Wrap your head around sustainable packaging this Christmas

  • Living
  • Thursday, 16 Dec 2021

Hand-printed recyclable wrapping paper decorated with twigs is as pretty as it is sustainable. Photo: Mascha Brichta/dpa

There's no Christmas without presents, and there are no presents without wrapping. The mountain of waste paper and packaging that rises up in many living rooms after the presents have been given plays on many a guilty conscience.

But what's the alternative? However well intentioned, most would agree that old newspapers and advertising leaflets just don't make the most attractive wrapping paper.

So can you make it look good?

Yes, you can. After all, it's not just about pretty paper paper, but about the overall impression.

This impression is often helped by decorative touches like bows and ribbon. And these can be replaced with so many things: flowers, greenery and fruit from your own garden or balcony, for example.Present packaging can be done with less waste, for example with fabric ribbons and bows that can be recycled many times. Photo: Bernd Wuestneck/dpaPresent packaging can be done with less waste, for example with fabric ribbons and bows that can be recycled many times. Photo: Bernd Wuestneck/dpa

Here are some more suggestions for sustainable wrapping that actually work:

Flowers and twigs instead of plastic bows

Blogger Katharina Funk decorates her gifts with fir greenery, rosehips and holly or small bouquets of dried flowers such as immortelle, lilac, thistle or scabiosa. Less is more, she says.

"I think three is a nice number and a good size," says the hobby florist. She belongs to the Slow Flowers movement, an association of florists and gardeners for more sustainable cut flower production.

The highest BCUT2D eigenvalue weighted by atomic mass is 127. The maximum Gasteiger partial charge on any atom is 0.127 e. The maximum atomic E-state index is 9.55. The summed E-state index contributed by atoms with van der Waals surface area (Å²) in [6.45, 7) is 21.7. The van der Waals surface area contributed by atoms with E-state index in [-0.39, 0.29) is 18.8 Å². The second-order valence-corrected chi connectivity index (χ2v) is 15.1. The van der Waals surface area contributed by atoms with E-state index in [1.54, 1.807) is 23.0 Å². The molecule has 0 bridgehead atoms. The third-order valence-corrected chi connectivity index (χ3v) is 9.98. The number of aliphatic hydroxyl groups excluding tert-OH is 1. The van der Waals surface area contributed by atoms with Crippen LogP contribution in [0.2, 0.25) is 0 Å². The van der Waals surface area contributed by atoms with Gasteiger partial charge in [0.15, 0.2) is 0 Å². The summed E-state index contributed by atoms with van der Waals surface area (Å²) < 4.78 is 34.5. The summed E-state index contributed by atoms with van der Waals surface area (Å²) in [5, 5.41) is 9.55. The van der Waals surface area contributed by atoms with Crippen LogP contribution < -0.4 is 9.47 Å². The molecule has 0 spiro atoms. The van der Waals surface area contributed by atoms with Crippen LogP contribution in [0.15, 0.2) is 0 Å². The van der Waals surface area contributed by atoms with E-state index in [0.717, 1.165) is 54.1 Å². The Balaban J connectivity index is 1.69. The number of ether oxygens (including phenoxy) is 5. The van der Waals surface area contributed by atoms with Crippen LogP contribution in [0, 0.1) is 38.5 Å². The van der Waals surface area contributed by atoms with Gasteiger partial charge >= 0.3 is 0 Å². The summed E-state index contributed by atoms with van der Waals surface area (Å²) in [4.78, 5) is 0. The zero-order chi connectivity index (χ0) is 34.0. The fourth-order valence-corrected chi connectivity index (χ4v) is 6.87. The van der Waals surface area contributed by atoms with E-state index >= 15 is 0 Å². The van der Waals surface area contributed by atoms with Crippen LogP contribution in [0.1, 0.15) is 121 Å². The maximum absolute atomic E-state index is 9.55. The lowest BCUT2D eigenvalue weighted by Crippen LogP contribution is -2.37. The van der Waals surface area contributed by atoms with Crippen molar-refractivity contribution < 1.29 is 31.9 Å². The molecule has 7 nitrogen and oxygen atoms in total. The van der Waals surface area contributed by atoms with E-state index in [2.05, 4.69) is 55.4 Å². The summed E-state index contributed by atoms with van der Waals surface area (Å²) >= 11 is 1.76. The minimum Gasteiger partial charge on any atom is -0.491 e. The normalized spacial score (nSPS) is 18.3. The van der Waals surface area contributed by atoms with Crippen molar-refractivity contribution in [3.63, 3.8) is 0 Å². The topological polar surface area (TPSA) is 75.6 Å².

Funk first uses florist wire to wrap the short-stemmed flowers and hold them on the present. The wire is then covered with raffia string. Her tip: "Leave a piece of ribbon that you can use to tie a bow later."

Of course, you don't have to go without everything: The usual fabric ribbons and bows can be considered sustainable packaging because they can be recycled many times. Smooth out the creases, wrap the ribbons over boxes of empty kitchen rolls and keep them that way until the next time you need to wrap them.In Japan, the furoshiki approach to gift-wrapping relies on a reusable cloth. Photo: Franziska Gabbert/dpaIn Japan, the furoshiki approach to gift-wrapping relies on a reusable cloth. Photo: Franziska Gabbert/dpa

For children: Wrapping paper with potato printing

When giving presents, it is best to avoid using coated decorative paper, as it cannot be recycled like waste paper. Alternative papers and also fabrics as packaging can be embellished with a little handicraft: paint them, use potato printing or – a little more elaborate – linoleum printing.

Japanese tradition: Wrapping in fabric

Another idea for wrapping comes from Japan: furoshiki. This translates as "bath towel". In the past, the cloth was folded into a bag to transport clothes.

Today, the knotting technique is often used to wrap gifts, as it is more beautiful but also more elaborate than simply knotting a cloth into a bag shape.

Instructions are available online – for example from the Japanese Environment Ministry. This idea is particularly good for when you also want to give the wrapping as a gift – for example if your present included a scarf or shawl.

Look for unusual packaging

Almost all gifts are given in paper or decorative foil – but wouldn't an alternative be more interesting? What if, for example, you received a small walnut with a bow around it instead? Wouldn't that be special in itself?

One idea from online creative portals is to put a small piece of jewellery in empty walnut shells and glue them shut.

Or look for nice vintage tins at flea markets: They can be used as packaging and the recipient gets an attractive storage container for his or her coffee as a bonus. And how about giving that dreaded Christmas present – a pair of socks – but this time using the socks as packaging for the actual gift? – dpa

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